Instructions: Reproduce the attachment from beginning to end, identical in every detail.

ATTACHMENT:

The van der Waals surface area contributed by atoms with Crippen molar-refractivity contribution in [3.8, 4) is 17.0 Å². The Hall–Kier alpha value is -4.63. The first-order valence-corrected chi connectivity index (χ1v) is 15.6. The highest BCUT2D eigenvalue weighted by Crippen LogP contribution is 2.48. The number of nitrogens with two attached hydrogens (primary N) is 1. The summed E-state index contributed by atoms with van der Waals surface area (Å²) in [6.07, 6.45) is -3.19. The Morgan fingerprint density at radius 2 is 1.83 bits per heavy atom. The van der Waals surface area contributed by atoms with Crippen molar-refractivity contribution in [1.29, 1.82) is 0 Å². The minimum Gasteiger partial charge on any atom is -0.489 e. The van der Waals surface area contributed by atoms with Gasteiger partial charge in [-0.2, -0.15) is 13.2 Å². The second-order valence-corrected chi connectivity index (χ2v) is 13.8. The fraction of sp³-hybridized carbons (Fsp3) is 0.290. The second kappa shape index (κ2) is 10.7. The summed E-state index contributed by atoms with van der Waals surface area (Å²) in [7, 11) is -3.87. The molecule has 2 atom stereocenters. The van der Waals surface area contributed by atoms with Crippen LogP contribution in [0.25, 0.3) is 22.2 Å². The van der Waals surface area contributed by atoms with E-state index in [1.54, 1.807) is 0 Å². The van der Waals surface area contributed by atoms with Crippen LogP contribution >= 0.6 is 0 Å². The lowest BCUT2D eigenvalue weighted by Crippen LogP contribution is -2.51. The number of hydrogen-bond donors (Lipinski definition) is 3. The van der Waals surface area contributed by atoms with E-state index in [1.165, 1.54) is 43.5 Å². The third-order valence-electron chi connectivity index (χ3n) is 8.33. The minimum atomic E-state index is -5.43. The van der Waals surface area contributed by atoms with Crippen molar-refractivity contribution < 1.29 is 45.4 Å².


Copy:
The van der Waals surface area contributed by atoms with Crippen molar-refractivity contribution in [3.8, 4) is 17.0 Å². The Hall–Kier alpha value is -4.63. The first-order valence-corrected chi connectivity index (χ1v) is 15.6. The highest BCUT2D eigenvalue weighted by Crippen LogP contribution is 2.48. The number of nitrogens with two attached hydrogens (primary N) is 1. The summed E-state index contributed by atoms with van der Waals surface area (Å²) in [6.07, 6.45) is -3.19. The Morgan fingerprint density at radius 2 is 1.83 bits per heavy atom. The van der Waals surface area contributed by atoms with Crippen molar-refractivity contribution in [1.29, 1.82) is 0 Å². The minimum Gasteiger partial charge on any atom is -0.489 e. The van der Waals surface area contributed by atoms with Gasteiger partial charge in [-0.2, -0.15) is 13.2 Å². The second-order valence-corrected chi connectivity index (χ2v) is 13.8. The fraction of sp³-hybridized carbons (Fsp3) is 0.290. The second kappa shape index (κ2) is 10.7. The summed E-state index contributed by atoms with van der Waals surface area (Å²) in [7, 11) is -3.87. The molecule has 2 atom stereocenters. The van der Waals surface area contributed by atoms with Crippen LogP contribution in [0.25, 0.3) is 22.2 Å². The van der Waals surface area contributed by atoms with E-state index in [1.54, 1.807) is 0 Å². The van der Waals surface area contributed by atoms with Crippen LogP contribution >= 0.6 is 0 Å². The lowest BCUT2D eigenvalue weighted by Crippen LogP contribution is -2.51. The number of hydrogen-bond donors (Lipinski definition) is 3. The van der Waals surface area contributed by atoms with E-state index in [1.165, 1.54) is 43.5 Å². The third-order valence-electron chi connectivity index (χ3n) is 8.33. The minimum atomic E-state index is -5.43. The van der Waals surface area contributed by atoms with Crippen molar-refractivity contribution < 1.29 is 45.4 Å².